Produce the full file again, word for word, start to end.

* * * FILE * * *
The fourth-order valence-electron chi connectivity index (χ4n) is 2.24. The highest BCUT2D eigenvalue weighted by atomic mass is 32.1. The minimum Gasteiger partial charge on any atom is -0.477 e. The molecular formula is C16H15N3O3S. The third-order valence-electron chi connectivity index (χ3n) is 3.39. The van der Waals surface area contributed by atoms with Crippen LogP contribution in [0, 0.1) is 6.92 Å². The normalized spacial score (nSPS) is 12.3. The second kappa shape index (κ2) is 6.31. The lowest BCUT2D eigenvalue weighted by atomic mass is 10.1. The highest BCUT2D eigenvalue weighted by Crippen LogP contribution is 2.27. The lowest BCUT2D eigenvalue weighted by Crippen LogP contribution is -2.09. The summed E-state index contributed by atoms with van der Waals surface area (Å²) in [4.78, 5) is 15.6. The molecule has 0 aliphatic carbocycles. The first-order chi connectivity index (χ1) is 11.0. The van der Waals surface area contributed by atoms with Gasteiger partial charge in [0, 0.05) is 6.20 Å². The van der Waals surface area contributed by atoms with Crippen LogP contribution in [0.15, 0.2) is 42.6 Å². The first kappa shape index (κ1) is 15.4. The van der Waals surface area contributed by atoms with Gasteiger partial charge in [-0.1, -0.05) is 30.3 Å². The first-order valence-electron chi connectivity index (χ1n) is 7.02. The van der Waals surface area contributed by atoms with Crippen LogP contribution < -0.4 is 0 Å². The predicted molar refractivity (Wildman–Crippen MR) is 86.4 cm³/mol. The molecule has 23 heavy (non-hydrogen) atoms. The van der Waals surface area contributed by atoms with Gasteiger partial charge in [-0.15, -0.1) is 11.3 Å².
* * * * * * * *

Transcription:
The fourth-order valence-electron chi connectivity index (χ4n) is 2.24. The highest BCUT2D eigenvalue weighted by atomic mass is 32.1. The minimum Gasteiger partial charge on any atom is -0.477 e. The molecular formula is C16H15N3O3S. The third-order valence-electron chi connectivity index (χ3n) is 3.39. The van der Waals surface area contributed by atoms with Crippen LogP contribution in [0, 0.1) is 6.92 Å². The normalized spacial score (nSPS) is 12.3. The second kappa shape index (κ2) is 6.31. The lowest BCUT2D eigenvalue weighted by atomic mass is 10.1. The highest BCUT2D eigenvalue weighted by Crippen LogP contribution is 2.27. The lowest BCUT2D eigenvalue weighted by Crippen LogP contribution is -2.09. The summed E-state index contributed by atoms with van der Waals surface area (Å²) in [4.78, 5) is 15.6. The molecule has 0 aliphatic carbocycles. The first-order chi connectivity index (χ1) is 11.0. The van der Waals surface area contributed by atoms with Gasteiger partial charge in [0, 0.05) is 6.20 Å². The van der Waals surface area contributed by atoms with Crippen LogP contribution in [0.15, 0.2) is 42.6 Å². The first kappa shape index (κ1) is 15.4. The van der Waals surface area contributed by atoms with Gasteiger partial charge in [-0.1, -0.05) is 30.3 Å². The first-order valence-electron chi connectivity index (χ1n) is 7.02. The van der Waals surface area contributed by atoms with Crippen LogP contribution < -0.4 is 0 Å². The predicted molar refractivity (Wildman–Crippen MR) is 86.4 cm³/mol. The molecule has 23 heavy (non-hydrogen) atoms. The van der Waals surface area contributed by atoms with Gasteiger partial charge in [-0.15, -0.1) is 11.3 Å².